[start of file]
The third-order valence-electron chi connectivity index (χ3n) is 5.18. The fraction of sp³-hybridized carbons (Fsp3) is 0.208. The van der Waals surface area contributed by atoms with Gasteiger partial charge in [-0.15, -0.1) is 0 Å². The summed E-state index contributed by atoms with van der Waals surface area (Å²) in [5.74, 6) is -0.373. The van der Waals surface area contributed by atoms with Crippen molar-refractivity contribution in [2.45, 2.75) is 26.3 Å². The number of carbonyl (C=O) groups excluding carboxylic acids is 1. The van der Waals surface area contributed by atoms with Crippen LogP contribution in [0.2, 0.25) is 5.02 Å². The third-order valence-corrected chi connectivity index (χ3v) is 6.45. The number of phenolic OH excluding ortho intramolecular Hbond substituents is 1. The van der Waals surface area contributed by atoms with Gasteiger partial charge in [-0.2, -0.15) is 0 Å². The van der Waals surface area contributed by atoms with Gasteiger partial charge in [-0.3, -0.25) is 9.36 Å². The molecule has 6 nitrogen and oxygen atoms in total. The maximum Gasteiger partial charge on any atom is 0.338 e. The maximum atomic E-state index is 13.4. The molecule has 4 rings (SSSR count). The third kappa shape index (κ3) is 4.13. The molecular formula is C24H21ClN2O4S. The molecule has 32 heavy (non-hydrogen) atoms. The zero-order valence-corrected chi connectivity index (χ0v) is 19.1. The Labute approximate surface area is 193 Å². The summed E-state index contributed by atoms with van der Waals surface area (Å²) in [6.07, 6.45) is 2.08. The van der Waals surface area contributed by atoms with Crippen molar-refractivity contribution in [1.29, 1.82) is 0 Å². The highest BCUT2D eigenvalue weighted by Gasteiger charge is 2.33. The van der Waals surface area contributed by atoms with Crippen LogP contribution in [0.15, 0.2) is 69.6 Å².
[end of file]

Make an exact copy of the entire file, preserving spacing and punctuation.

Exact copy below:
The third-order valence-electron chi connectivity index (χ3n) is 5.18. The fraction of sp³-hybridized carbons (Fsp3) is 0.208. The van der Waals surface area contributed by atoms with Gasteiger partial charge in [-0.15, -0.1) is 0 Å². The summed E-state index contributed by atoms with van der Waals surface area (Å²) in [5.74, 6) is -0.373. The van der Waals surface area contributed by atoms with Crippen molar-refractivity contribution in [2.45, 2.75) is 26.3 Å². The number of carbonyl (C=O) groups excluding carboxylic acids is 1. The van der Waals surface area contributed by atoms with Crippen LogP contribution in [0.2, 0.25) is 5.02 Å². The third-order valence-corrected chi connectivity index (χ3v) is 6.45. The number of phenolic OH excluding ortho intramolecular Hbond substituents is 1. The van der Waals surface area contributed by atoms with Gasteiger partial charge in [-0.2, -0.15) is 0 Å². The van der Waals surface area contributed by atoms with Gasteiger partial charge in [-0.3, -0.25) is 9.36 Å². The molecule has 6 nitrogen and oxygen atoms in total. The maximum Gasteiger partial charge on any atom is 0.338 e. The maximum atomic E-state index is 13.4. The molecule has 4 rings (SSSR count). The third kappa shape index (κ3) is 4.13. The molecular formula is C24H21ClN2O4S. The molecule has 32 heavy (non-hydrogen) atoms. The zero-order valence-corrected chi connectivity index (χ0v) is 19.1. The Labute approximate surface area is 193 Å². The summed E-state index contributed by atoms with van der Waals surface area (Å²) in [6.07, 6.45) is 2.08. The van der Waals surface area contributed by atoms with Crippen molar-refractivity contribution in [1.29, 1.82) is 0 Å². The highest BCUT2D eigenvalue weighted by Gasteiger charge is 2.33. The van der Waals surface area contributed by atoms with Crippen LogP contribution in [0.15, 0.2) is 69.6 Å².